Texas Buck Registry: Whitetail Hunting, Management, and History
Like everything in Texas, whitetail hunting is big, both in antlers and tradition. Texas boasts an enormous amount of private land for hunting, and with that comes opportunities for habitat and wild game management.
In 2012, Tompall Glaser established the Texas Buck Registry (TBR) - a web portal that serves as a central hub for hunters to share photos, data, and measurement of the deer they harvest. I’ve yet to meet a hunter who doesn’t enjoy seeing images of whitetail bucks, and this unique community allows them to view deer taken from all over the state. The site is easy to navigate, requiring a simple and free registration. Harvested bucks can be recorded and viewed, as well as filtered by both county and Texas region.
Perhaps the best feature is that beyond the immense whitetail eye-candy lies a seamless tool for landowners, game managers, and management co-ops to track the size and range of whitetail bucks. It also includes a healthy resources page with access to a heap of relevant information on whitetails and deer management.
The Hunting Tradition
Not to be confused with (or related to) one of the original outlaw country music legends, this Tompall Glaser carved a different path in life. This one started hunting around age eight and, like many of us whitetail enthusiasts, is still eaten up with it.
Growing up in Fayette County, Texas, Glaser spent a lot of time in the woods. At that time, deer weren’t nearly as plentiful as they are today. It didn’t matter though, because he simply enjoyed being in the outdoors. In addition to that region, his family-owned ranching and hunting property in the deer-rich Texas Hill Country. In fact, the Kimble County property has been in the Glaser family for almost a century. Talk about tradition.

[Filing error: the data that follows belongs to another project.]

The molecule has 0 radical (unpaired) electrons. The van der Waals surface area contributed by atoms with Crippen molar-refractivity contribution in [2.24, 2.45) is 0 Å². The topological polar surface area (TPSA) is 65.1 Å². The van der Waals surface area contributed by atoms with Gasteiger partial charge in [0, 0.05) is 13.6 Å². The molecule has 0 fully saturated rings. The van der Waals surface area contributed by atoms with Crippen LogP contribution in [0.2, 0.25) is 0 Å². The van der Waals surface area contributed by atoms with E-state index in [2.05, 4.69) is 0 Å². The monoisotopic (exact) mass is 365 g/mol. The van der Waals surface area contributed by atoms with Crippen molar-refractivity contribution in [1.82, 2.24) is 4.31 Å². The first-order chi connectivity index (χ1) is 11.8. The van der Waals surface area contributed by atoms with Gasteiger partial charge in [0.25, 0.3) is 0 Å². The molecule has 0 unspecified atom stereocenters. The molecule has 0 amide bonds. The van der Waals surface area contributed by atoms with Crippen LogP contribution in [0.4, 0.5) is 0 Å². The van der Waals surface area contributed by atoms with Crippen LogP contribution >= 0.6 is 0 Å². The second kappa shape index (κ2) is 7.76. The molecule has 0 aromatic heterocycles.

Having logged many quality hours in the deer woods with his dad and grandpa, Glaser was hooked. It’s no wonder he developed an early appreciation for the outdoor lifestyle and culture-time spent in the blind, deer camp and with family. In fact, before age 10 he once killed a doe, and when his father returned to pick him up, he found a boy with blood up to his elbows. Having no knife, it became apparent that young Tompall had already field-dressed the deer with a piece of sharpened chert.
Glaser’s Texas Buck Registry is both educational and entertaining.
Today, Glaser vehemently promotes management practices aimed at maximizing buck potential.
"I do try to educate myself, as well as my hunters on aging and rough scoring deer on the hoof and monitoring deer per acre and buck to doe ratios," he said.
In addition to these practices, Glaser actively engages in habitat management practices, such as providing watering locations and supplemental feed for whitetails and other wildlife.
"If you want bigger deer, you need a consistent management plan, and I’m hoping TBR can ultimately aid in this," he said.
Deer and Deer Hunting Philosophy
Glaser maintains a healthy appreciation of early hunting in Texas and around the country. The nostalgia around the original "if it’s brown, it’s down" age isn’t lost on him. However, Glaser’s accumulated knowledge of whitetails and habitat management has drawn him toward maximizing buck potential as well as fair chase low-fence hunting. After all, it’s what he cut his teeth on. That’s not to say he’s against high-fence hunting; to Glaser, the debate centers more around wild versus imported and pen-raised deer. Still, he understands the pitfalls of such arguments and spends less time contributing to divisiveness and more to promote his philosophy: take a positive approach. Glaser believes that whitetail hunting has a lot more to do with promoting well-managed properties with an emphasis on maintaining herds to be as wild as possible, regardless of fence height.